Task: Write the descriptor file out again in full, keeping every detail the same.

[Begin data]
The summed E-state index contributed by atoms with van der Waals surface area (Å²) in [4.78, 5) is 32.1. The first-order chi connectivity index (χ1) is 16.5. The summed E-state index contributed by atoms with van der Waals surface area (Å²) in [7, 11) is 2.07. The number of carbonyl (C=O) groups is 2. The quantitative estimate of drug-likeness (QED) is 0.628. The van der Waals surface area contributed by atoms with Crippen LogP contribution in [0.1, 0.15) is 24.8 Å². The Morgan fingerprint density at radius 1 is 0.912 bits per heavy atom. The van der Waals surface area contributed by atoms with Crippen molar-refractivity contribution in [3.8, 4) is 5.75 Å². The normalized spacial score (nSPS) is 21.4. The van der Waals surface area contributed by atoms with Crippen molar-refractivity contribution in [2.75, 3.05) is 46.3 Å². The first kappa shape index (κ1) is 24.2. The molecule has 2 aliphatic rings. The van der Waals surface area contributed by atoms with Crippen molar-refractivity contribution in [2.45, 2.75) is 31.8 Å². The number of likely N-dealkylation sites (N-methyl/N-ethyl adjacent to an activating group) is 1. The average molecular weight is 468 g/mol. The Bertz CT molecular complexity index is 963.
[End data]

The summed E-state index contributed by atoms with van der Waals surface area (Å²) in [4.78, 5) is 32.1. The first-order chi connectivity index (χ1) is 16.5. The summed E-state index contributed by atoms with van der Waals surface area (Å²) in [7, 11) is 2.07. The number of carbonyl (C=O) groups is 2. The quantitative estimate of drug-likeness (QED) is 0.628. The van der Waals surface area contributed by atoms with Crippen LogP contribution in [0.1, 0.15) is 24.8 Å². The Morgan fingerprint density at radius 1 is 0.912 bits per heavy atom. The van der Waals surface area contributed by atoms with Crippen molar-refractivity contribution in [3.8, 4) is 5.75 Å². The normalized spacial score (nSPS) is 21.4. The van der Waals surface area contributed by atoms with Crippen molar-refractivity contribution in [2.75, 3.05) is 46.3 Å². The first kappa shape index (κ1) is 24.2. The molecule has 2 aliphatic rings. The van der Waals surface area contributed by atoms with Crippen molar-refractivity contribution in [2.45, 2.75) is 31.8 Å². The number of likely N-dealkylation sites (N-methyl/N-ethyl adjacent to an activating group) is 1. The average molecular weight is 468 g/mol. The Bertz CT molecular complexity index is 963.